Now is the time to review risk mitigation measurements.
Everyone is looking forward to a well-deserved rest during the summer holidays. Will you have the peace of mind to enjoy your break, safe in the knowledge that your businesses, sites and plant will be protected against all risk?
Contractors – and subcontractors – should be preparing for the possible onset of loss or damage to construction plant and equipment, machinery, processing equipment and building materials. This can, of course, happen because of a number of reasons, including malicious damage, vandalism, theft, sabotage, fire or flooding.
KwaZulu-Natal experienced severe flooding during April this year, causing the loss of lives and livelihoods, including millions of Rands worth of damage to ‘yellow metal’ plant and equipment. The South African Weather Service predicts a third year of “abnormal” weather conditions with heavy downpours and potential flooding during the summer rainy season. This has to do with the El Niño-Southern Oscillation (ENSO), which is currently in a La Niña state. Aside from unexpected downpours, this system could also cause abnormally high temperatures that may continue later into 2023.
This leads to another important reminder that all plant storage or ‘lay down’ areas should be free from exposure to fire risk. Grass and vegetation should be cleared away, fire breaks should be created and maintained and other fire prevention measures must be employed. This is especially important where there is an accumulation of building materials, plant and equipment. Piled storage can also lead to condensation damage.
Contractors and subcontracts must ensure that their plant, equipment and materials are kept safe and secure against the criminal element during the upcoming closed season. Theft, vandalism and malicious damage have become a serious concern for insurers and the insured. Adequate on- and offsite security arrangements must be made with a well-equipped, professional security service provider. Do however keep in mind that plant all risk policies may be subject to specific restrictions in some instances.
There are other things you can do to keep sites safe this holiday. Rain gauges can be installed where accurate measures can be taken, recorded and monitored throughout the break. Sites must be cleaned and cleared of any debris that could block water drains or create a fire hazard. Perimeter fencing must be checked for breaks and security lights should be installed. Any equipment not in use must be switched off and surge protection devices and systems should be checked.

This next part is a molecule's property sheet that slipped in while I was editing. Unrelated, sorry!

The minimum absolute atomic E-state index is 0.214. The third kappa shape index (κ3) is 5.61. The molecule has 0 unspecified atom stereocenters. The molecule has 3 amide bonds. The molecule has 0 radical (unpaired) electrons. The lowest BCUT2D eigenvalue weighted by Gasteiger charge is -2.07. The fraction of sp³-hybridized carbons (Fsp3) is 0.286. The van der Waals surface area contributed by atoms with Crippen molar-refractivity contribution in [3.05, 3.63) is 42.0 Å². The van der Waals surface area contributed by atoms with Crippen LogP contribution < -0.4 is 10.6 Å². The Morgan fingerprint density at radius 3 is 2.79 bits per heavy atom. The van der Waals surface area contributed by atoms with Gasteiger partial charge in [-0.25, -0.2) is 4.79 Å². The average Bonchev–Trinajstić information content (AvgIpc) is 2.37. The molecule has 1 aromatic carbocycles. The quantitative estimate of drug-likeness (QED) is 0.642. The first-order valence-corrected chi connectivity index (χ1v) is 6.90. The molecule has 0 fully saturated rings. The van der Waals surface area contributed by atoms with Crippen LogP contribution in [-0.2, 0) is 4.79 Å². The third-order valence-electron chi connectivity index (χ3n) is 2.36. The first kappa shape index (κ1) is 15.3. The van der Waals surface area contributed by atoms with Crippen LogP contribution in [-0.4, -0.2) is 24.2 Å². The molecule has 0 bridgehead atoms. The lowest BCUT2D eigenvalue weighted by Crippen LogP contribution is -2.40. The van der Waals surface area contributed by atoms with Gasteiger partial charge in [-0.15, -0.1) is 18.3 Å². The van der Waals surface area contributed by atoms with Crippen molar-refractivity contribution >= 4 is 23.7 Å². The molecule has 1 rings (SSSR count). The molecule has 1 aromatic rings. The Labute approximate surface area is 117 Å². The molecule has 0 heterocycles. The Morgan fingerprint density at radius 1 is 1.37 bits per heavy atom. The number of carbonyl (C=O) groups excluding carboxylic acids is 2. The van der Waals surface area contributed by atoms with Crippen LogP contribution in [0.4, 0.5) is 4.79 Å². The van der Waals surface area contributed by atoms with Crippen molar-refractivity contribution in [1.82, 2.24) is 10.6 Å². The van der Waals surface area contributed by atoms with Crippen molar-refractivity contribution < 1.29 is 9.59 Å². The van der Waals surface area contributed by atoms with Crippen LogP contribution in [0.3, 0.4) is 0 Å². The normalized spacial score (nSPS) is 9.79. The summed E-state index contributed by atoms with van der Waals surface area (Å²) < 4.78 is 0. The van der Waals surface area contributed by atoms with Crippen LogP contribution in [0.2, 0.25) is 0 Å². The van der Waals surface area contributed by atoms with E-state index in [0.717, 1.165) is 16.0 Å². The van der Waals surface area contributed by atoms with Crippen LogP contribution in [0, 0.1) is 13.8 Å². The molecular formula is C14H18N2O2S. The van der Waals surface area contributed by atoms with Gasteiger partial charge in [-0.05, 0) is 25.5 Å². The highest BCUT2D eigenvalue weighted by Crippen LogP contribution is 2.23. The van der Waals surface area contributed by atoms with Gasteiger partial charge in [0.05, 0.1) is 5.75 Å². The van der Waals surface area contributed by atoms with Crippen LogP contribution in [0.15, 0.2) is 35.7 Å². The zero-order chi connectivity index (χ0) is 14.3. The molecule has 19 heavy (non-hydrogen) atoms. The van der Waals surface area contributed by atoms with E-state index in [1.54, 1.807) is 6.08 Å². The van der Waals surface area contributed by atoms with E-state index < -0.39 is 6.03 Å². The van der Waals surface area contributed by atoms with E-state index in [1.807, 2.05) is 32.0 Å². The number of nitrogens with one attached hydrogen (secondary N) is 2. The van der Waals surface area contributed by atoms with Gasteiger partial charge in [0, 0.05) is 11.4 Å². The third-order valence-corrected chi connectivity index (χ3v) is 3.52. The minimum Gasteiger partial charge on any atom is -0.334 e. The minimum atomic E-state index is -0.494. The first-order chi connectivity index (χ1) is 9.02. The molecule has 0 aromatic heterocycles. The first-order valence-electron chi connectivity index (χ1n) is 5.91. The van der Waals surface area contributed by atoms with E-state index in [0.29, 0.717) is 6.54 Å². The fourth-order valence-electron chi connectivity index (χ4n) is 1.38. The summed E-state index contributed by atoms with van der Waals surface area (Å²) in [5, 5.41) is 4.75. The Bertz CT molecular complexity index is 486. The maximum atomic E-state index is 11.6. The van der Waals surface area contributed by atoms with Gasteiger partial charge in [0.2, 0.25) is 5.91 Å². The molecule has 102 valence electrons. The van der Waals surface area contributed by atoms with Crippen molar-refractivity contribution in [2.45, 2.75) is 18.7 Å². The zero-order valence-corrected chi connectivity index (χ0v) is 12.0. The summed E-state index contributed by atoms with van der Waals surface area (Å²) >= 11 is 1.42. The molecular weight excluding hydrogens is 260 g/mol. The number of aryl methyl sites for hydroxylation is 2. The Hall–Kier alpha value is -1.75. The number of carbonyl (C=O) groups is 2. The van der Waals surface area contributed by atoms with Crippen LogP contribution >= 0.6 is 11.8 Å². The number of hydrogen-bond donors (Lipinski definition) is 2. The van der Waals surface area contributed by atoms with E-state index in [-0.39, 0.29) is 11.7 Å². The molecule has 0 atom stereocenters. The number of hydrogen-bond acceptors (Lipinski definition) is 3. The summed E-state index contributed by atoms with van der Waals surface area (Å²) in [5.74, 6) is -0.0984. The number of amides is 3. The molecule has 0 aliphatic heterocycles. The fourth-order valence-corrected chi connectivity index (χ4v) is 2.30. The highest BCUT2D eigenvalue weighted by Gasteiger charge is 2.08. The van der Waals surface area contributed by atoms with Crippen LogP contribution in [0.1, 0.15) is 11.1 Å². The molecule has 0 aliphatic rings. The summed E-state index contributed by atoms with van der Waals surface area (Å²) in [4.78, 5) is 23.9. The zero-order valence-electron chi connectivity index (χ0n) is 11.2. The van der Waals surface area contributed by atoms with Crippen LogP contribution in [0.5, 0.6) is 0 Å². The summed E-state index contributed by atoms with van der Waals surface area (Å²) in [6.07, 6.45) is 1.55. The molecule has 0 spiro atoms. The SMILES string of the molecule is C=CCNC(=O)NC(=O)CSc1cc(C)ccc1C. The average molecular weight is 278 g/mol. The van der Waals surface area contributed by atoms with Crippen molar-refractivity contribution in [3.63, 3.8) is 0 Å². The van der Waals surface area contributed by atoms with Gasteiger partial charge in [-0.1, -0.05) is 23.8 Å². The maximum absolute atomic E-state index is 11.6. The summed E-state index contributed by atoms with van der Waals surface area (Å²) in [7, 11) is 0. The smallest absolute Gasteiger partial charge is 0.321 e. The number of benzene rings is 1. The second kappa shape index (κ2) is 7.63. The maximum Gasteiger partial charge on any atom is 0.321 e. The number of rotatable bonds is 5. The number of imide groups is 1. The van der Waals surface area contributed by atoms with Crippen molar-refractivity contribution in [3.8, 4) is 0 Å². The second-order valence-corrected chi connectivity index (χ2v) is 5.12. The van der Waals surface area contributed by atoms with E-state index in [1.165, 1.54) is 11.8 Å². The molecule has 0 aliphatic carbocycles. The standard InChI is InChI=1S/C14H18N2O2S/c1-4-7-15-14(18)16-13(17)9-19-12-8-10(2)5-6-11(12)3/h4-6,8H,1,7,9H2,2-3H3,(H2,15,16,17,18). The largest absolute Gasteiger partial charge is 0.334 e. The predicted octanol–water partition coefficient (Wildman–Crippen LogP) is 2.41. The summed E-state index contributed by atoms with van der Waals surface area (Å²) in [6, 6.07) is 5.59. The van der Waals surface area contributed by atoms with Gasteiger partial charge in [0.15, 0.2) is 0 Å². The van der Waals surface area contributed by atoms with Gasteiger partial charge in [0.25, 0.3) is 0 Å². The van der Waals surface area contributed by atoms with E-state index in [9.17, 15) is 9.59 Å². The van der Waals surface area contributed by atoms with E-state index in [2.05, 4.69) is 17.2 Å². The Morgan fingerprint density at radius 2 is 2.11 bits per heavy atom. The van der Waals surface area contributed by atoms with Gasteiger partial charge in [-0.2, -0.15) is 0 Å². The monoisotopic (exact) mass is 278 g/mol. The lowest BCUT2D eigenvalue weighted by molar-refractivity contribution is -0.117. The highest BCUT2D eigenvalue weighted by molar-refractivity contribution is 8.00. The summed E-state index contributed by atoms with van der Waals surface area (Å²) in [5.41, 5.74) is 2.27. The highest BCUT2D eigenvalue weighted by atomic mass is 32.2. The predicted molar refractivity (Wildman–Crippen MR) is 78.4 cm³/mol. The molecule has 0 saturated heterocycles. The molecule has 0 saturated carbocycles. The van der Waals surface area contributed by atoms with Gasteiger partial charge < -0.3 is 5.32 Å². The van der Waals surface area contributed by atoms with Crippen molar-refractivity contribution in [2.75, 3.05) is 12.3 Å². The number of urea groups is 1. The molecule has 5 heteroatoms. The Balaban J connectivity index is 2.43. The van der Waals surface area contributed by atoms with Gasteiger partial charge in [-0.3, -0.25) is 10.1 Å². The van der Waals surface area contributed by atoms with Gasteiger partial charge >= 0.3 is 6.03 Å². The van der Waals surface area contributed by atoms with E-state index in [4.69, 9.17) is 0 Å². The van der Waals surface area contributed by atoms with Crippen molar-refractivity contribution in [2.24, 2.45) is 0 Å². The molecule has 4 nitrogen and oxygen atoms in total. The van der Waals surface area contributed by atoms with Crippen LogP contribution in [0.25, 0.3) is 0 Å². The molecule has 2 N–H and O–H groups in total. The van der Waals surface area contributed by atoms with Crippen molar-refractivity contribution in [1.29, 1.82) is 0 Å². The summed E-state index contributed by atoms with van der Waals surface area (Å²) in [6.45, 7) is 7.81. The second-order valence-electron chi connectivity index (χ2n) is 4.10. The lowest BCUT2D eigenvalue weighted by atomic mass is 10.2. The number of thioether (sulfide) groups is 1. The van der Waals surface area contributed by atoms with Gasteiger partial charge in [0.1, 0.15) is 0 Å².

Special risk cover should also be considered. The illegal unrest, riots, destruction to property and theft that took place in June and July 2021 cost the country – and the private sector – untold amounts in lost revenue and damage. The South African Special Risk Insurance Association (SASRIA) paid out billions of Rands to qualifying clients in the aftermath of this civil unrests. The state-owned company provides cover against instances of civil commotion, public disorder, rioting, looting, labour disturbances, strikes, a lockout and acts of terrorism. Considering the latest crime statistics and trends, we strongly advise that all business owners consider this type of additional coverage. You can also read more about SASRIA’s stand-alone project delay policy here.
While we’ve mentioned that plant all risk policies may be subject to certain limitations (have your read our article on Three Ways to Insure Your Plant?), this is true for just about every type of policy. It’s a good idea to go through all the exceptions, conditions, warranties, provisions and terms of your policy. We’re here to help you understand how far your cover extends, and to help you prepare for – and enjoy – a worry-free December vacation.